Friday, February 17, 2006

 

Human Value Sans Theology

If we remove disputed theology from the question of what is essentially human, what is left? Well, it turns out, quite a bit.

We still have the facts of embryonic development. While it is clear that a human fetus, at the earliest stages of development, does not experience the human condition, it is equally clear that the fetus does know at least some things before birth.

We can safely say that at some time in its development, it can feel pain. It can react to light. It hears sounds. The eyes, ears, brain and the rest develop slowly, inexorably, as the cells strive to become a human being. .

If we base our choices on well established facts rather than theological dogmas, we will have great difficulty deciding exactly when an abortion is or is not permissible. We cannot define human life with precision without reliance on dogma. But we still must make the attempt, no matter how messy the result. The easy way out is to reach for whatever brand of dogma feels most comfortable, and to stop thinking or worrying about it. Far more difficult is the attempt to reason and think through the questions.

To forbid late term abortions, when the fetus surely can experience pain, seems like the appropriate course when we consider the facts. Likewise, to allow early abortions, when the fetus cannot properly be said to experience anything, also seems reasonable. But somewhere in between these two points is where we will want to draw the line.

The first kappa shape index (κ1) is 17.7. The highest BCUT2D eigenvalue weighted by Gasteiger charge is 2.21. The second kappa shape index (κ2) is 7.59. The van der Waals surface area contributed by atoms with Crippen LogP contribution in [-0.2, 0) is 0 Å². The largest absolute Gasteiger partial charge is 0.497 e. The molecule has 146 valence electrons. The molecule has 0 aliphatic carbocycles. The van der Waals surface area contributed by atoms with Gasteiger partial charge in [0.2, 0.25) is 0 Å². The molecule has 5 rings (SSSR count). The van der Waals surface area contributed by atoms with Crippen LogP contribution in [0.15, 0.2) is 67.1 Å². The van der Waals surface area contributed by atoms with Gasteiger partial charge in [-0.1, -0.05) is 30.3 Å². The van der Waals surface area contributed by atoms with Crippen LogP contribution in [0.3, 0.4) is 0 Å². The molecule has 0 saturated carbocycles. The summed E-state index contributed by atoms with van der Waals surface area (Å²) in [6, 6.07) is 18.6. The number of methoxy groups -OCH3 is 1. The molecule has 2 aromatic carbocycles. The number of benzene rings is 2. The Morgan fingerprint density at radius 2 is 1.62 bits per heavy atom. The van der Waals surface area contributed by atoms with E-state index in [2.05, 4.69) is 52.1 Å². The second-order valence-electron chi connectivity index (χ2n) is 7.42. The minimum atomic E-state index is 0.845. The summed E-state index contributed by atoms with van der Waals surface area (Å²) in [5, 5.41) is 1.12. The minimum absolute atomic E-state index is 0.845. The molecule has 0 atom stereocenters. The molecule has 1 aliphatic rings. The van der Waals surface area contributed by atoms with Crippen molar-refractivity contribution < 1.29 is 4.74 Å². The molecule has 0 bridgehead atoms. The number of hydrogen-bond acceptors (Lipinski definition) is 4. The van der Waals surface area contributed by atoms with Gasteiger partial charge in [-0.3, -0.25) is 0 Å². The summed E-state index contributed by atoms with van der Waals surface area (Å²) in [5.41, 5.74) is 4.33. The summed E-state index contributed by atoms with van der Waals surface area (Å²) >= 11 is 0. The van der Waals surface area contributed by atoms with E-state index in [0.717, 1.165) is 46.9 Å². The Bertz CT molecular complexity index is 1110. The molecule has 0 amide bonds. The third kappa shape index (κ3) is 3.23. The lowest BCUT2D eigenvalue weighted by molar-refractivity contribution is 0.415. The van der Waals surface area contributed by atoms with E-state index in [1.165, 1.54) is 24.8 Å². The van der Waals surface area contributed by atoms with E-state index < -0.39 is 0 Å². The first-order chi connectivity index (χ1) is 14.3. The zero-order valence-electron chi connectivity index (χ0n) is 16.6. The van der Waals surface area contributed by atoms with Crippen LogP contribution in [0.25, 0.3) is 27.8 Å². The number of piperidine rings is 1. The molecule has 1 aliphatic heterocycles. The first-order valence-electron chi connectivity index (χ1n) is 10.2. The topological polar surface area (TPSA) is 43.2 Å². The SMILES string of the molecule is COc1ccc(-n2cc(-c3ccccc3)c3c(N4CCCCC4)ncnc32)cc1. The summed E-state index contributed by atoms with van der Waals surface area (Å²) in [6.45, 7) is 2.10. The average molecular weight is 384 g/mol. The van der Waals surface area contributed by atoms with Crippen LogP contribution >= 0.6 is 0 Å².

To determine where, the most sensible course would be to make a case-by-case adjudication. The only person in possession of all the facts in a particular case would be the pregnant woman.

Under these circumstances, it seems necessary to grant to the woman the exclusive prerogative of making her own decisions in early pregnancy. By the same token, it would seem reasonable to legislate restrictions on late term abortions.

So, it turns out that we have an apology for the current state of affairs. This is not fully satisfying to anybody: we have two camps, each one convinced of their own utter moral superiority and each one bitter enemies of the other. A position that says simple answers are too simple cannot fit either ideology.

The battle between these two camps will likely continue until science and other developments render the conflict irrelevant.

In the meantime, there it is, the value of human life rereasoned.

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